Just received a note regarding Andy’s Y-DNA results. As I receive information and data of DNA, I am sometimes at a loss at grasping what all the numbers mean. It sometimes is well and good when I receive the information in layman’s English... something that I can understand.
The Brunhammer Y-DNA testing has been completed with Family Tree DNA for the 111 markers. The DNA Y-Chromosome Segment (DYS): is a naming system which assigns DYS numbers to newly discovered markers. They are the "names" of each marker.
According to Family Tree DNA the Y-chromosome DNA (Y-DNA) haplogroups are the major branches on the human paternal family tree. Each haplogroup has many subbranches. These are subclades. Haplogroups and their subclades (branches) mark human migrations. Learning about haplogroups can tell one about their ancestors’ history and travels. The Brunhammer Haplogroup is 12a2*.
This group is closely related to the much larger Dinaric group. The easiest way to distinguish the groups is with the last marker of FTDNA's 67: Dinaric has the very distinctive DYS565=9, while Disles has DYS565=11 like the rest of I2a. We say that Dinaric is "young" because all Dinarics have 67 marker values similar to each other. Disles have 67 marker values that show a wider range of variation. What we call Disles might be two or more groups: one very closely related to Dinaric, others more distant.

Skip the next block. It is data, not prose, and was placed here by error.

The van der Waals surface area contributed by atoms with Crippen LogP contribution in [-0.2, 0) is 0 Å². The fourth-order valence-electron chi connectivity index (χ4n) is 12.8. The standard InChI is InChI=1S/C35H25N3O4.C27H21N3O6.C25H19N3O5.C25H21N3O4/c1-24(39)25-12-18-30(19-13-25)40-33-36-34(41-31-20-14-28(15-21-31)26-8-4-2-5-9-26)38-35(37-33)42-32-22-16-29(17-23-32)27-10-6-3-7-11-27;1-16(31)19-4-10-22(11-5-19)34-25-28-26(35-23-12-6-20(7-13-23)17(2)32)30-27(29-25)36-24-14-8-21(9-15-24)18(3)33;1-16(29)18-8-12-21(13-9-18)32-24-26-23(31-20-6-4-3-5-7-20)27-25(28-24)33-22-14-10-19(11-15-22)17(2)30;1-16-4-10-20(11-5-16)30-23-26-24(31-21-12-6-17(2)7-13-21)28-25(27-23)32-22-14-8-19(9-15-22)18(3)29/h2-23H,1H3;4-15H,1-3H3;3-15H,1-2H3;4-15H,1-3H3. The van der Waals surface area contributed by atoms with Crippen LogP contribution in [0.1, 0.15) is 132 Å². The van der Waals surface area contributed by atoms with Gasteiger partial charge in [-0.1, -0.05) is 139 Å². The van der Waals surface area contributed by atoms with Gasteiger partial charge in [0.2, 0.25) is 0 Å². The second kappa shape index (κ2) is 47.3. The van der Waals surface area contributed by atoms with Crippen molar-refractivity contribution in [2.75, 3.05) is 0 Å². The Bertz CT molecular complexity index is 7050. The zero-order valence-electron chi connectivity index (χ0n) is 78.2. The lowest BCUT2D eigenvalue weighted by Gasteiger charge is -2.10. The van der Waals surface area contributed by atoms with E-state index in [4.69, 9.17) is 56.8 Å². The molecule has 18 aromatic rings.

And of course, I went searching for some meaning, and from Wikipedia I discovered the following regarding the term “Dinaric”.
...According to the Dinaric model, Dinarics were to be found in the mountainous areas of the western Balkans: Croatia, Serbia, Montenegro, Bosnia and Herzegovina, Albania,Slovenia, Austria, part of northwestern Bulgaria, and northwestern Republic of Macedonia). Northern and Eastern Italy was considered mostly a Dinaric area as well as western Greece, Romania, western Ukraine, southeastern German-speaking areas, and parts of southern Poland and southeastern France...
...The vertical height of the cranium is high. Eyes are set relatively close and the surrounding tissue defines them as wide open. The iris is most often brown, with a significant percentage of light pigmentation in the Dinaric population. The nose is large, narrow and convex. The face is long and orthognathic, with a prominent chin, and also wide. The form of the forehead is variable, but not rarely it is bulbous. The haircolor is usually dark brown, with black-haired and blond individuals in minority, blondness being the characteristic of the more Central European, morphologically similar Noric race (a race intermediate between Nordic and Dinaric races). The skin is lacking the rosy color characteristic for Northern Europe as well as the relatively brunet pigmentation characteristic for the southernmost Europe and on a geographical plane it is of medium pigmentation and often it is variable...
Definitely an interesting discussion... and all this from one little 9 marker on the Brunhammer DNA code.
The above inserted map is J. Deniker's 1899 Races of Europe map.
And I continue to search... and research.